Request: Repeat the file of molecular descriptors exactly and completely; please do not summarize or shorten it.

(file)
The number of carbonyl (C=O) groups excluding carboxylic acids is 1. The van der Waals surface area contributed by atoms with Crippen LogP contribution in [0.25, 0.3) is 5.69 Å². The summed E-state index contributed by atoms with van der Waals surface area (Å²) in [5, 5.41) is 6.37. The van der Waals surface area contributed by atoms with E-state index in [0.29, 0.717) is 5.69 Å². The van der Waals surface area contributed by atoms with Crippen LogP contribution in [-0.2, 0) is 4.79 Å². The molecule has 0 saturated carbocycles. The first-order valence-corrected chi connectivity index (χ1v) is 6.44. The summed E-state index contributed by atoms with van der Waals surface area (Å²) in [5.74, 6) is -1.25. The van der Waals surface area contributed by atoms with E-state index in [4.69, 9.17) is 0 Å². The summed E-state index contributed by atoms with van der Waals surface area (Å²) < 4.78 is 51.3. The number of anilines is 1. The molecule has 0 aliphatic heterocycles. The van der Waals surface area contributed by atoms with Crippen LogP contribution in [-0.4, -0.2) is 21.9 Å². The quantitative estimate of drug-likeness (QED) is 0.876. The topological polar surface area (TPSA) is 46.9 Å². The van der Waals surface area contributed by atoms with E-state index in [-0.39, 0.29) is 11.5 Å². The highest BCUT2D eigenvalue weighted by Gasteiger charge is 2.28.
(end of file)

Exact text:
The number of carbonyl (C=O) groups excluding carboxylic acids is 1. The van der Waals surface area contributed by atoms with Crippen LogP contribution in [0.25, 0.3) is 5.69 Å². The summed E-state index contributed by atoms with van der Waals surface area (Å²) in [5, 5.41) is 6.37. The van der Waals surface area contributed by atoms with E-state index in [0.29, 0.717) is 5.69 Å². The van der Waals surface area contributed by atoms with Crippen LogP contribution in [-0.2, 0) is 4.79 Å². The molecule has 0 saturated carbocycles. The first-order valence-corrected chi connectivity index (χ1v) is 6.44. The summed E-state index contributed by atoms with van der Waals surface area (Å²) in [5.74, 6) is -1.25. The van der Waals surface area contributed by atoms with E-state index in [4.69, 9.17) is 0 Å². The summed E-state index contributed by atoms with van der Waals surface area (Å²) < 4.78 is 51.3. The number of anilines is 1. The molecule has 0 aliphatic heterocycles. The van der Waals surface area contributed by atoms with Crippen LogP contribution in [-0.4, -0.2) is 21.9 Å². The quantitative estimate of drug-likeness (QED) is 0.876. The topological polar surface area (TPSA) is 46.9 Å². The van der Waals surface area contributed by atoms with E-state index in [-0.39, 0.29) is 11.5 Å². The highest BCUT2D eigenvalue weighted by Gasteiger charge is 2.28.